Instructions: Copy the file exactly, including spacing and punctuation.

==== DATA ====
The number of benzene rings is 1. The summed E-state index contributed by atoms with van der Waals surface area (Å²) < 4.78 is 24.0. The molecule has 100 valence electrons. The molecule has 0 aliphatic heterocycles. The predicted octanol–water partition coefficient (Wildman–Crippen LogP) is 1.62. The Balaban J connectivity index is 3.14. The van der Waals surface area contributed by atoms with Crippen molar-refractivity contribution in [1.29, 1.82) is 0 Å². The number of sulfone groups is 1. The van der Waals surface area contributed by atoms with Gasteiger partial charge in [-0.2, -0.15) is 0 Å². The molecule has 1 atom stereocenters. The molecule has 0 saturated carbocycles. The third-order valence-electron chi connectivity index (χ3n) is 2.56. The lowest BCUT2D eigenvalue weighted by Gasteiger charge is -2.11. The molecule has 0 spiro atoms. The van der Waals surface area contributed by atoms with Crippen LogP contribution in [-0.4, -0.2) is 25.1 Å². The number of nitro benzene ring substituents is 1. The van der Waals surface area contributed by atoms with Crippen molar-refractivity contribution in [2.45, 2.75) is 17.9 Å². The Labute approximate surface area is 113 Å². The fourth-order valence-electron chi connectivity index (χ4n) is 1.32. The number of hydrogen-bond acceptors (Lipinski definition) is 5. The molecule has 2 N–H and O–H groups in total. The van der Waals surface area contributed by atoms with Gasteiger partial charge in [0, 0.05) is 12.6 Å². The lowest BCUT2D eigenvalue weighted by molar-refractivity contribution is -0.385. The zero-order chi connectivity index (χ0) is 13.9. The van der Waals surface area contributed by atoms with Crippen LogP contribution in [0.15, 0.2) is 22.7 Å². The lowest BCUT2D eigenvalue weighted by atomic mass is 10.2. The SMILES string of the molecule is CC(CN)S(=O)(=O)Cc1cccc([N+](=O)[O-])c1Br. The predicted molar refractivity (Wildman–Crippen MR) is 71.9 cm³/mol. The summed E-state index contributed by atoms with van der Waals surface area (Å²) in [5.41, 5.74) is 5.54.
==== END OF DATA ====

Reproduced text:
The number of benzene rings is 1. The summed E-state index contributed by atoms with van der Waals surface area (Å²) < 4.78 is 24.0. The molecule has 100 valence electrons. The molecule has 0 aliphatic heterocycles. The predicted octanol–water partition coefficient (Wildman–Crippen LogP) is 1.62. The Balaban J connectivity index is 3.14. The van der Waals surface area contributed by atoms with Crippen molar-refractivity contribution in [1.29, 1.82) is 0 Å². The number of sulfone groups is 1. The van der Waals surface area contributed by atoms with Gasteiger partial charge in [-0.2, -0.15) is 0 Å². The molecule has 1 atom stereocenters. The molecule has 0 saturated carbocycles. The third-order valence-electron chi connectivity index (χ3n) is 2.56. The lowest BCUT2D eigenvalue weighted by Gasteiger charge is -2.11. The molecule has 0 spiro atoms. The van der Waals surface area contributed by atoms with Crippen LogP contribution in [-0.4, -0.2) is 25.1 Å². The number of nitro benzene ring substituents is 1. The van der Waals surface area contributed by atoms with Crippen molar-refractivity contribution in [2.45, 2.75) is 17.9 Å². The Labute approximate surface area is 113 Å². The fourth-order valence-electron chi connectivity index (χ4n) is 1.32. The number of hydrogen-bond acceptors (Lipinski definition) is 5. The molecule has 2 N–H and O–H groups in total. The van der Waals surface area contributed by atoms with Gasteiger partial charge in [0, 0.05) is 12.6 Å². The lowest BCUT2D eigenvalue weighted by molar-refractivity contribution is -0.385. The zero-order chi connectivity index (χ0) is 13.9. The van der Waals surface area contributed by atoms with Crippen LogP contribution in [0.15, 0.2) is 22.7 Å². The lowest BCUT2D eigenvalue weighted by atomic mass is 10.2. The SMILES string of the molecule is CC(CN)S(=O)(=O)Cc1cccc([N+](=O)[O-])c1Br. The predicted molar refractivity (Wildman–Crippen MR) is 71.9 cm³/mol. The summed E-state index contributed by atoms with van der Waals surface area (Å²) in [5.41, 5.74) is 5.54.